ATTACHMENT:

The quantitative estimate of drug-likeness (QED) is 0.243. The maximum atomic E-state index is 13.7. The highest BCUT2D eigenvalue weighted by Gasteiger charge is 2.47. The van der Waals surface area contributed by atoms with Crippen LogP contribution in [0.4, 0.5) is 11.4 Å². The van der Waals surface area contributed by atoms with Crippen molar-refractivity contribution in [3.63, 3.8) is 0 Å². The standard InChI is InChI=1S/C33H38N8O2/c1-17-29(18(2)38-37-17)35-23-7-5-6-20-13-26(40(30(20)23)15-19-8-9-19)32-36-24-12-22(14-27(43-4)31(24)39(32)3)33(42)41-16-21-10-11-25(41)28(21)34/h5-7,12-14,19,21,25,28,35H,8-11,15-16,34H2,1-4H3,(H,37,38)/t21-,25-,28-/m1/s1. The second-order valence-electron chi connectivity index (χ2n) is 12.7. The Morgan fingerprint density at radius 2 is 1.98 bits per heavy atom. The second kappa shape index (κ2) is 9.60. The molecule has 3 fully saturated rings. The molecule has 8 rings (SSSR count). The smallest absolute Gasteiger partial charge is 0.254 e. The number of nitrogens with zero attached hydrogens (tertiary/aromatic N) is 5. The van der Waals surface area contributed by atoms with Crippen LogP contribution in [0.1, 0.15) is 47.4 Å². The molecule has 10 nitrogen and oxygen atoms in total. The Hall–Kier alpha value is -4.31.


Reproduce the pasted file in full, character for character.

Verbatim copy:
The quantitative estimate of drug-likeness (QED) is 0.243. The maximum atomic E-state index is 13.7. The highest BCUT2D eigenvalue weighted by Gasteiger charge is 2.47. The van der Waals surface area contributed by atoms with Crippen LogP contribution in [0.4, 0.5) is 11.4 Å². The van der Waals surface area contributed by atoms with Crippen molar-refractivity contribution in [3.63, 3.8) is 0 Å². The standard InChI is InChI=1S/C33H38N8O2/c1-17-29(18(2)38-37-17)35-23-7-5-6-20-13-26(40(30(20)23)15-19-8-9-19)32-36-24-12-22(14-27(43-4)31(24)39(32)3)33(42)41-16-21-10-11-25(41)28(21)34/h5-7,12-14,19,21,25,28,35H,8-11,15-16,34H2,1-4H3,(H,37,38)/t21-,25-,28-/m1/s1. The second-order valence-electron chi connectivity index (χ2n) is 12.7. The Morgan fingerprint density at radius 2 is 1.98 bits per heavy atom. The second kappa shape index (κ2) is 9.60. The molecule has 3 fully saturated rings. The molecule has 8 rings (SSSR count). The smallest absolute Gasteiger partial charge is 0.254 e. The number of nitrogens with zero attached hydrogens (tertiary/aromatic N) is 5. The van der Waals surface area contributed by atoms with Crippen LogP contribution in [0.1, 0.15) is 47.4 Å². The molecule has 10 nitrogen and oxygen atoms in total. The Hall–Kier alpha value is -4.31.